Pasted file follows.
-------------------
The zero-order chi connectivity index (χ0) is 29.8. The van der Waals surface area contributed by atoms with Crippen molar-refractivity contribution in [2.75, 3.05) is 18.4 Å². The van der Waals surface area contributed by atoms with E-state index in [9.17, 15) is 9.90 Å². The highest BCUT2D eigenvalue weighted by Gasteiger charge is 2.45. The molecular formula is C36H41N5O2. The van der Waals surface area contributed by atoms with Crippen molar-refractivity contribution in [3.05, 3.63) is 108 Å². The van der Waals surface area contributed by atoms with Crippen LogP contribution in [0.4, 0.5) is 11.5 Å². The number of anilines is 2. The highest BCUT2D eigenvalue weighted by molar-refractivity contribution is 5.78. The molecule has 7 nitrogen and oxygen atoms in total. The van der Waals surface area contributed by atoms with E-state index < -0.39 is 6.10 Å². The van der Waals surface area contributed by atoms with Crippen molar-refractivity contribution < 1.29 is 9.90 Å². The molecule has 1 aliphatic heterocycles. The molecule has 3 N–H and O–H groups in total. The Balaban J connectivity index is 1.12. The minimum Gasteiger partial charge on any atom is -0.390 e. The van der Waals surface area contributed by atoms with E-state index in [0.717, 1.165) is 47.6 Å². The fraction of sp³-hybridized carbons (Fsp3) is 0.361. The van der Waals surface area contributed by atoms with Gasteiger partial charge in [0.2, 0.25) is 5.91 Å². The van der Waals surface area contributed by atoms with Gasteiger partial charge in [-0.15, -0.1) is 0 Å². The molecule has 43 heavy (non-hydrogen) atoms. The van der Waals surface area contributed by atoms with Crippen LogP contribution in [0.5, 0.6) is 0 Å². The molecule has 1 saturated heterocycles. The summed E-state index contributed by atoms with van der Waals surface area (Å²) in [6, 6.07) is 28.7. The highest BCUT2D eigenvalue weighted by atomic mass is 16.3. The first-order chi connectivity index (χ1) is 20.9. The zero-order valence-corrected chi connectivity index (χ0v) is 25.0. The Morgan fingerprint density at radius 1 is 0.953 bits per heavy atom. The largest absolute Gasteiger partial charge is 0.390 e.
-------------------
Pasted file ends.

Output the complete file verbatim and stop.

The zero-order chi connectivity index (χ0) is 29.8. The van der Waals surface area contributed by atoms with Crippen molar-refractivity contribution in [2.75, 3.05) is 18.4 Å². The van der Waals surface area contributed by atoms with E-state index in [9.17, 15) is 9.90 Å². The highest BCUT2D eigenvalue weighted by Gasteiger charge is 2.45. The molecular formula is C36H41N5O2. The van der Waals surface area contributed by atoms with Crippen molar-refractivity contribution in [3.05, 3.63) is 108 Å². The van der Waals surface area contributed by atoms with Crippen LogP contribution in [0.4, 0.5) is 11.5 Å². The number of anilines is 2. The highest BCUT2D eigenvalue weighted by molar-refractivity contribution is 5.78. The molecule has 7 nitrogen and oxygen atoms in total. The van der Waals surface area contributed by atoms with E-state index < -0.39 is 6.10 Å². The van der Waals surface area contributed by atoms with Crippen molar-refractivity contribution < 1.29 is 9.90 Å². The molecule has 1 aliphatic heterocycles. The molecule has 3 N–H and O–H groups in total. The Balaban J connectivity index is 1.12. The minimum Gasteiger partial charge on any atom is -0.390 e. The van der Waals surface area contributed by atoms with E-state index in [0.717, 1.165) is 47.6 Å². The fraction of sp³-hybridized carbons (Fsp3) is 0.361. The van der Waals surface area contributed by atoms with Gasteiger partial charge in [0.2, 0.25) is 5.91 Å². The van der Waals surface area contributed by atoms with Gasteiger partial charge in [-0.15, -0.1) is 0 Å². The molecule has 43 heavy (non-hydrogen) atoms. The van der Waals surface area contributed by atoms with Crippen LogP contribution in [0.5, 0.6) is 0 Å². The molecule has 1 saturated heterocycles. The summed E-state index contributed by atoms with van der Waals surface area (Å²) in [6, 6.07) is 28.7. The highest BCUT2D eigenvalue weighted by atomic mass is 16.3. The first-order chi connectivity index (χ1) is 20.9. The zero-order valence-corrected chi connectivity index (χ0v) is 25.0. The Morgan fingerprint density at radius 1 is 0.953 bits per heavy atom. The largest absolute Gasteiger partial charge is 0.390 e.